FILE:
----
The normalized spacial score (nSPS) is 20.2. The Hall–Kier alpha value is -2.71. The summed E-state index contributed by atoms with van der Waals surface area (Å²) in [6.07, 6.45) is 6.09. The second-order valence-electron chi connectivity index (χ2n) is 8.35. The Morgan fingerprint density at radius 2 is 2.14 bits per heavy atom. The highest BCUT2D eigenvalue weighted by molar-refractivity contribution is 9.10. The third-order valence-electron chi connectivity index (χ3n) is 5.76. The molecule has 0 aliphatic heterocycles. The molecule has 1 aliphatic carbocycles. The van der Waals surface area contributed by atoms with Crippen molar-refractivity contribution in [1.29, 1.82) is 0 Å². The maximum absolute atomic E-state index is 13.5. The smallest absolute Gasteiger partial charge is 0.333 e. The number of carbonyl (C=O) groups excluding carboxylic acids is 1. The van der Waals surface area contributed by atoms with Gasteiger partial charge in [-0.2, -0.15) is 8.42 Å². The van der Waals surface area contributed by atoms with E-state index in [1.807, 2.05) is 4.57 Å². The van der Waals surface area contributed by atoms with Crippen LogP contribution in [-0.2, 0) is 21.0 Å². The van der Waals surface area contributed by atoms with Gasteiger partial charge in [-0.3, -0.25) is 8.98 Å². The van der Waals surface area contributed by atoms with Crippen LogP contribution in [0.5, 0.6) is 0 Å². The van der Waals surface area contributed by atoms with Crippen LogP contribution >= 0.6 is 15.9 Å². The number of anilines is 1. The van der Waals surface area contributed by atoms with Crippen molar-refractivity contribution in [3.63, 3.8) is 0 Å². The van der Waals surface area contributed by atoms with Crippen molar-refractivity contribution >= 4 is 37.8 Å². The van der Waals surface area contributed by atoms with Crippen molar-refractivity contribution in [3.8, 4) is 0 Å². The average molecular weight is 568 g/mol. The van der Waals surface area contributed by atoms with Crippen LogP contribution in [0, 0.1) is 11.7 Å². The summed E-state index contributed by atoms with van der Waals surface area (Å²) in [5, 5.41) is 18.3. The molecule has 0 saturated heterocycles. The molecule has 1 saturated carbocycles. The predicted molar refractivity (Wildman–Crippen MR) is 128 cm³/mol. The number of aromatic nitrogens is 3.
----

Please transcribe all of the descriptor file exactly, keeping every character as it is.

The normalized spacial score (nSPS) is 20.2. The Hall–Kier alpha value is -2.71. The summed E-state index contributed by atoms with van der Waals surface area (Å²) in [6.07, 6.45) is 6.09. The second-order valence-electron chi connectivity index (χ2n) is 8.35. The Morgan fingerprint density at radius 2 is 2.14 bits per heavy atom. The highest BCUT2D eigenvalue weighted by molar-refractivity contribution is 9.10. The third-order valence-electron chi connectivity index (χ3n) is 5.76. The molecule has 0 aliphatic heterocycles. The molecule has 1 aliphatic carbocycles. The van der Waals surface area contributed by atoms with Crippen molar-refractivity contribution in [1.29, 1.82) is 0 Å². The maximum absolute atomic E-state index is 13.5. The smallest absolute Gasteiger partial charge is 0.333 e. The number of carbonyl (C=O) groups excluding carboxylic acids is 1. The van der Waals surface area contributed by atoms with Gasteiger partial charge in [-0.2, -0.15) is 8.42 Å². The van der Waals surface area contributed by atoms with E-state index in [1.807, 2.05) is 4.57 Å². The van der Waals surface area contributed by atoms with Crippen LogP contribution in [-0.2, 0) is 21.0 Å². The van der Waals surface area contributed by atoms with Gasteiger partial charge in [-0.3, -0.25) is 8.98 Å². The van der Waals surface area contributed by atoms with Crippen LogP contribution in [0.5, 0.6) is 0 Å². The van der Waals surface area contributed by atoms with Crippen LogP contribution >= 0.6 is 15.9 Å². The number of anilines is 1. The van der Waals surface area contributed by atoms with Crippen molar-refractivity contribution in [3.63, 3.8) is 0 Å². The van der Waals surface area contributed by atoms with Crippen molar-refractivity contribution >= 4 is 37.8 Å². The van der Waals surface area contributed by atoms with Crippen molar-refractivity contribution in [3.8, 4) is 0 Å². The average molecular weight is 568 g/mol. The van der Waals surface area contributed by atoms with Crippen LogP contribution in [0, 0.1) is 11.7 Å². The summed E-state index contributed by atoms with van der Waals surface area (Å²) in [5, 5.41) is 18.3. The molecule has 0 saturated heterocycles. The molecule has 1 saturated carbocycles. The predicted molar refractivity (Wildman–Crippen MR) is 128 cm³/mol. The number of aromatic nitrogens is 3.